FOIA, an acronym for the Freedom of Information Act, is celebrating 50 years of aiding journalists, lawyers and, yes, everyday citizens fighting for access to documents that they have every right to see. On March 12 at Loyola University,  FOIA Fest hosted the keynote panel “How independent journalists, attorneys uncovered alleged police misconduct through FOIA.”

The panelist were Brandon Smith, an independent journalist who filed his own FOIA to get the Chicago Police Department to release the dashcam video that capture the death of black teenager Laquan McDonald; civil rights lawyer Matt Topic, who helped  Smith craft a lawsuit against CPD; and James Kalven of the Invisible Institute who also lobbied for the video to be released in December.

The  Laquan McDonald story made national headlines. After hearing Topic and Smith’s lawsuit, a judge ordered the Chicago Police department to release the video that showed McDonald being shot 16 times by former police officer Jason Van Dyke.

The panelists talked about their difficulties with filing FOIA and the pushback they get from FOIA offices, especially when trying to get the McDonald video.Their message was clear: FOIA offices need to be better.

They said many FOIA offices they come across are ineffective, partly because they are extremely underfunded and understaffed. Smith said if he had his way, he would want legislators to make FOIA offices the top priority in government budget so they can better serve the people.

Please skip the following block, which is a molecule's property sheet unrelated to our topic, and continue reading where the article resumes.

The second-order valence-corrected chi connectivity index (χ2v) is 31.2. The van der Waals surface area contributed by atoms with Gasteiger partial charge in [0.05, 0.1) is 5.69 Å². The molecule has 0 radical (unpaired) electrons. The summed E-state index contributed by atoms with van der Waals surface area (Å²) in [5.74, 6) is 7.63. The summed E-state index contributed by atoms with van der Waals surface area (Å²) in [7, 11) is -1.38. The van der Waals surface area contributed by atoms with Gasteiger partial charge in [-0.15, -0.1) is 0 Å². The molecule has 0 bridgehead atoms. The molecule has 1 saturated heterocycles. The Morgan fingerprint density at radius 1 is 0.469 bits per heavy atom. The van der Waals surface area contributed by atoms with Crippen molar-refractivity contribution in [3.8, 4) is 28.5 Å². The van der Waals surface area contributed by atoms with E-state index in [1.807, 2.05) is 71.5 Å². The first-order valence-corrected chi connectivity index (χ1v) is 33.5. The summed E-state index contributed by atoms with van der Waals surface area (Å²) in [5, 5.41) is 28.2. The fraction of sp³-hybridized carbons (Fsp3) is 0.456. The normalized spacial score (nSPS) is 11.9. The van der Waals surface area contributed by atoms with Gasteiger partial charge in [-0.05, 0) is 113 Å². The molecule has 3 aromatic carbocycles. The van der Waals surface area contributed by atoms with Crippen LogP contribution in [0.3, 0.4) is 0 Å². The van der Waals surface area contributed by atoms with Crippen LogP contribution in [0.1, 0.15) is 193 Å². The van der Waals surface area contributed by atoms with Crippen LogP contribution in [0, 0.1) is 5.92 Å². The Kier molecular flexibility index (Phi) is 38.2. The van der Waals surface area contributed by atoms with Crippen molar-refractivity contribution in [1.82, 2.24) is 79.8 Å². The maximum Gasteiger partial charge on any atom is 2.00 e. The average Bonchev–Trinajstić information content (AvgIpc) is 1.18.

Kalven agreed, but pointed out if government offices made these documents and videos public to begin with, there wouldn’t be a need for departments to process FOIA requests, minimizing costs and time dramatically.

But there are some things FOIA requesters can do to get the information they’re looking for. Topic said to always be aggressive. People working the FOIA office are always prone to push off deadlines and Topic said they will ask for extension after extension. Don’t let them get ask for more than two extensions, Topic recommended. Anything beyond that is excessive.

“In the Laquan McDonald case, they weren’t making any progress. They just kept asking for more time,” Topic said. “There was no point to agreeing to extensions.”

The panelists also encouraged FOIA fighters to be smart and thorough. Topic said one of the best things you can do is become an expert on the procedures and the policies of any office your asking for information from. That way you know the specifics of what you want when putting in a request.

And Smith suggested that when writing your FOIA request use the phrase, “documents suffice by to show…” By including that as a preface, your FOIA will be all encompassing of any record that is even remotely related to the information you might be looking for.

This was just a small part of FOIA Fest 2016, but the impact was enormous. Whether you write restaurant reviews or report on the Boston Red Sox, you should familiarize yourself with FOIA policies. At some point it could take your reporting to the next level.

Marc Filippino is the outgoing president of SPJ DePaul. Feel free to reach out to him at marcfilippino@gmail.com